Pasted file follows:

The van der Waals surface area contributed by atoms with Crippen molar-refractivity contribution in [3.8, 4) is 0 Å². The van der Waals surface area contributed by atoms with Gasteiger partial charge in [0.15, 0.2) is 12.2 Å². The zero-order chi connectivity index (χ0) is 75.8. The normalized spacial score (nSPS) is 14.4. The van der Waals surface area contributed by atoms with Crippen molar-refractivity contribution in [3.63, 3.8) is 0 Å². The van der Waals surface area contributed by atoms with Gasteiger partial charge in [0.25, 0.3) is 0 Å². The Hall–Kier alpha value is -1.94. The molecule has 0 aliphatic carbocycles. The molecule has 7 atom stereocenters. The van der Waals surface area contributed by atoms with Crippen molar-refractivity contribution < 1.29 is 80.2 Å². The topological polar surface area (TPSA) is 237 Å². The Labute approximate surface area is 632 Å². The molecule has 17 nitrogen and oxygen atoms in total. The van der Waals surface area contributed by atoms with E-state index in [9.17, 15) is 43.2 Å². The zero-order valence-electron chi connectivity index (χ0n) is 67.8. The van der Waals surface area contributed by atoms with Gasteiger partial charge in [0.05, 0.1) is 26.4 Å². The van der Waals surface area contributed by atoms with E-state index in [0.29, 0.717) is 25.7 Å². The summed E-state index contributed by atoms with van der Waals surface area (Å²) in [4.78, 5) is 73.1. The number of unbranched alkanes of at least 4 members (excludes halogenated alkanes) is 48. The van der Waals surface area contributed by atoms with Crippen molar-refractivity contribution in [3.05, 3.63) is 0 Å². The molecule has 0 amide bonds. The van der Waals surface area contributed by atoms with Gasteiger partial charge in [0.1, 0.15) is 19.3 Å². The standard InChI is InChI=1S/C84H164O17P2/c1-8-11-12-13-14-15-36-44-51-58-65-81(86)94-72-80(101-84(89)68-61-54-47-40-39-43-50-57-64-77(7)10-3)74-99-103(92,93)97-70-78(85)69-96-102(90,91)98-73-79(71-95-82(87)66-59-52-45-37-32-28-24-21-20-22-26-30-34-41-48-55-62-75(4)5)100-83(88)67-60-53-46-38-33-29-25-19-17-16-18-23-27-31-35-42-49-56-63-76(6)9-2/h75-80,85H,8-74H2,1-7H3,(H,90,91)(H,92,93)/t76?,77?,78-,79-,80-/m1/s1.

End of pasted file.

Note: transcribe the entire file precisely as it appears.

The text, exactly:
The van der Waals surface area contributed by atoms with Crippen molar-refractivity contribution in [3.8, 4) is 0 Å². The van der Waals surface area contributed by atoms with Gasteiger partial charge in [0.15, 0.2) is 12.2 Å². The zero-order chi connectivity index (χ0) is 75.8. The normalized spacial score (nSPS) is 14.4. The van der Waals surface area contributed by atoms with Crippen molar-refractivity contribution in [3.63, 3.8) is 0 Å². The van der Waals surface area contributed by atoms with Gasteiger partial charge in [0.25, 0.3) is 0 Å². The Hall–Kier alpha value is -1.94. The molecule has 0 aliphatic carbocycles. The molecule has 7 atom stereocenters. The van der Waals surface area contributed by atoms with Crippen molar-refractivity contribution < 1.29 is 80.2 Å². The topological polar surface area (TPSA) is 237 Å². The Labute approximate surface area is 632 Å². The molecule has 17 nitrogen and oxygen atoms in total. The van der Waals surface area contributed by atoms with E-state index in [9.17, 15) is 43.2 Å². The zero-order valence-electron chi connectivity index (χ0n) is 67.8. The van der Waals surface area contributed by atoms with Gasteiger partial charge in [0.05, 0.1) is 26.4 Å². The van der Waals surface area contributed by atoms with E-state index in [0.29, 0.717) is 25.7 Å². The summed E-state index contributed by atoms with van der Waals surface area (Å²) in [4.78, 5) is 73.1. The number of unbranched alkanes of at least 4 members (excludes halogenated alkanes) is 48. The van der Waals surface area contributed by atoms with Crippen molar-refractivity contribution in [3.05, 3.63) is 0 Å². The molecule has 0 amide bonds. The van der Waals surface area contributed by atoms with Gasteiger partial charge in [0.1, 0.15) is 19.3 Å². The standard InChI is InChI=1S/C84H164O17P2/c1-8-11-12-13-14-15-36-44-51-58-65-81(86)94-72-80(101-84(89)68-61-54-47-40-39-43-50-57-64-77(7)10-3)74-99-103(92,93)97-70-78(85)69-96-102(90,91)98-73-79(71-95-82(87)66-59-52-45-37-32-28-24-21-20-22-26-30-34-41-48-55-62-75(4)5)100-83(88)67-60-53-46-38-33-29-25-19-17-16-18-23-27-31-35-42-49-56-63-76(6)9-2/h75-80,85H,8-74H2,1-7H3,(H,90,91)(H,92,93)/t76?,77?,78-,79-,80-/m1/s1.